The team also found that these associations remained significant after further adjustment for fall risk, BMD, and confounders (age, sex, BMI, physical activity, smoking history, pain medication, and comorbidities). Results suggested that widespread pain may be an independent contributor to fracture risk.

Don L. Goldenberg, MD, emeritus professor of medicine at Tufts University School of Medicine in Boston and a member of PPM’s Editorial Advisory Board, commented that, “Chronic widespread pain, particularly chronic pain in multiple parts of the body, has been found to be the risk factor for everything bad, including mortality [and] certainly for falls.

These new findings further shed light on the importance in general practice of assessing the number of painful sites in a patient, Dr. Pan told PPM, which may reduce fracture risk in older adult populations. (More on prescribing to older adults.)

Study Discussion and Limitations

Dr. Pan’s team noted several limitations to their work, however, including that pain was measured by a self-reported questionnaire (pain/no pain) without x-ray confirmation and assessments of pain intensity, duration, and pattern. Therefore, the researchers were unable to assess whether these pain features were specifically associated with fractures. Secondly, it is possible that some yet unidentified conditions associated with pain could be markers of fracture risk.

Dr. Goldenberg, a noted rheumatologist and fibromyalgia expert, added: “There is some evidence that participants with widespread pain (eg, fibromyalgia), have modestly elevated levels of systemic inflammation,7 reduced anti-inflammatory markers,8 and enhanced innate immune response.9 In light of this, it is plausible that participants with multiple-site pain had higher levels of inflammation, which lowers bone strength through bone remodeling, thereby increasing the risk of fractures.”

These are conditions of centralized pain rather than inflammation, explained Dr. Goldenberg. “Most experts in this area think that systemic inflammation is not a key issue in conditions like fibromyalgia or widespread pain. The key hypothesis is that it is a problem in the central nervous system and how people process pain messages.”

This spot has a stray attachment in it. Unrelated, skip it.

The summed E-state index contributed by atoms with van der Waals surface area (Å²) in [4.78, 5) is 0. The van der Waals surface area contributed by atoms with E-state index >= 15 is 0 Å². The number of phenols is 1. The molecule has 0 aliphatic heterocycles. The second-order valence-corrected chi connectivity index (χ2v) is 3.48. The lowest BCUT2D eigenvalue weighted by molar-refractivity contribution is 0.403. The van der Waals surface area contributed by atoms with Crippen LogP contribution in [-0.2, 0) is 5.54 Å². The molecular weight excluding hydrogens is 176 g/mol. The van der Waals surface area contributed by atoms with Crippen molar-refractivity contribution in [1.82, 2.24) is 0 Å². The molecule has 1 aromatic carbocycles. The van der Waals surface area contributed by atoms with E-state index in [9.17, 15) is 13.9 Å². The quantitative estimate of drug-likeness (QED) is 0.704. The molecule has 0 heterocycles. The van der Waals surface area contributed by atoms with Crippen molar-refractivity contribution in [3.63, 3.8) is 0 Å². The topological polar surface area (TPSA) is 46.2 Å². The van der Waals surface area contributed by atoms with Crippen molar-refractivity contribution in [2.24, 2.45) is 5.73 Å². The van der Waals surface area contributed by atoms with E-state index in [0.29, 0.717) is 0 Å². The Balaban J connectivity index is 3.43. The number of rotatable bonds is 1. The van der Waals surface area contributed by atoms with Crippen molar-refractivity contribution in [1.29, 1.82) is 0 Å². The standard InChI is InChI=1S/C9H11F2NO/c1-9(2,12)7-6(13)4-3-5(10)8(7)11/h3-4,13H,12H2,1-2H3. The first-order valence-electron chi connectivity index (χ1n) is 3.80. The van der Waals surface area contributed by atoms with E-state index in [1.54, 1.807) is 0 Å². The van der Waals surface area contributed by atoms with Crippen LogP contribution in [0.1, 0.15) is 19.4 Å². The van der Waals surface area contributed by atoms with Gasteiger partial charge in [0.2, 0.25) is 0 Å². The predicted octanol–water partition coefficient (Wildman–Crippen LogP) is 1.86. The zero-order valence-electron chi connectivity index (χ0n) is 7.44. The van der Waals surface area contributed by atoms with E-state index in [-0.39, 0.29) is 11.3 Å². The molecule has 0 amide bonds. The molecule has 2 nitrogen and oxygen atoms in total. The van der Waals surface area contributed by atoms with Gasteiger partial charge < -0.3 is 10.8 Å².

While Dr. Pan agreed with Dr. Goldenberg that multisite pain may reflect a dysfunction in centralized pain processing, he mentioned that the study data did not show any association between multisite pain and fall risk. “Additionally, after adjusting for fall risk, the association between multisite pain and fracture risk remained statistically significant,” he explained. “Therefore, increased fracture risk may not be explained by an increased risk of falls potentially related to central sensitization mechanisms but may be due to systemic inflammation.”

Assessing for Multisite Pain in Practice

Looking ahead, Dr. Pan’s team advised in their report that clinicians routinely count and assess for the number of painful sites reported by patients in relation to fractures. They hope that further research may confirm their findings and “explore the underlying mechanisms of the link between multisite pain and fracture risk.”

Dr. Goldenberg left one point of caution for clinicians who may aim to reduce patients’ fracture risk by prescribing medications for centralized pain, such as amitriptyline. “This medication, particularly in the elderly, could make them more confused, increasing fall risk and fractures,” he said. 

Last updated on: December 9, 2019